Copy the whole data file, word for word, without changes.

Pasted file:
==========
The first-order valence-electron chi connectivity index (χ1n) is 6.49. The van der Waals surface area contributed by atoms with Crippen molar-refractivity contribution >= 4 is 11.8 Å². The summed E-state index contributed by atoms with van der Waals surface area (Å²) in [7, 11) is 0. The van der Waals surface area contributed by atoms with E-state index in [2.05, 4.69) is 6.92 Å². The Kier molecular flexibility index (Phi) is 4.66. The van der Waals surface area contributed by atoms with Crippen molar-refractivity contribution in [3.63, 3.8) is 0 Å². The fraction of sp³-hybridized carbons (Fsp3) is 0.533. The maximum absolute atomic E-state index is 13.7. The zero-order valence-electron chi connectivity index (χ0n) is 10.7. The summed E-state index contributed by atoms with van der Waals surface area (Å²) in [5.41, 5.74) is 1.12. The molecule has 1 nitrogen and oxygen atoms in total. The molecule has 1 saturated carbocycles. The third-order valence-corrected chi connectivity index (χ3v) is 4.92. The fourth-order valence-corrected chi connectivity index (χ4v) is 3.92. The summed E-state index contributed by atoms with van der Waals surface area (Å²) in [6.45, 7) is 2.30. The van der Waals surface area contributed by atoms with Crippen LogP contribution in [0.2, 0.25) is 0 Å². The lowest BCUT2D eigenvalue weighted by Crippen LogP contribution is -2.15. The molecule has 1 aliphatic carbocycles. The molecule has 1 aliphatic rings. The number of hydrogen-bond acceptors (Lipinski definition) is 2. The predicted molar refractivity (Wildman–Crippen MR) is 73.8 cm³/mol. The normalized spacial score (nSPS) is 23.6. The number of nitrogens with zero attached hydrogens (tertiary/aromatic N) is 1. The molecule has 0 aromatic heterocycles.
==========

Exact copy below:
The first-order valence-electron chi connectivity index (χ1n) is 6.49. The van der Waals surface area contributed by atoms with Crippen molar-refractivity contribution >= 4 is 11.8 Å². The summed E-state index contributed by atoms with van der Waals surface area (Å²) in [7, 11) is 0. The van der Waals surface area contributed by atoms with E-state index in [2.05, 4.69) is 6.92 Å². The Kier molecular flexibility index (Phi) is 4.66. The van der Waals surface area contributed by atoms with Crippen molar-refractivity contribution in [3.63, 3.8) is 0 Å². The fraction of sp³-hybridized carbons (Fsp3) is 0.533. The maximum absolute atomic E-state index is 13.7. The zero-order valence-electron chi connectivity index (χ0n) is 10.7. The summed E-state index contributed by atoms with van der Waals surface area (Å²) in [5.41, 5.74) is 1.12. The molecule has 1 nitrogen and oxygen atoms in total. The molecule has 1 saturated carbocycles. The third-order valence-corrected chi connectivity index (χ3v) is 4.92. The fourth-order valence-corrected chi connectivity index (χ4v) is 3.92. The summed E-state index contributed by atoms with van der Waals surface area (Å²) in [6.45, 7) is 2.30. The van der Waals surface area contributed by atoms with Crippen LogP contribution in [0.2, 0.25) is 0 Å². The lowest BCUT2D eigenvalue weighted by Crippen LogP contribution is -2.15. The molecule has 1 aliphatic carbocycles. The molecule has 1 aliphatic rings. The number of hydrogen-bond acceptors (Lipinski definition) is 2. The predicted molar refractivity (Wildman–Crippen MR) is 73.8 cm³/mol. The normalized spacial score (nSPS) is 23.6. The number of nitrogens with zero attached hydrogens (tertiary/aromatic N) is 1. The molecule has 0 aromatic heterocycles.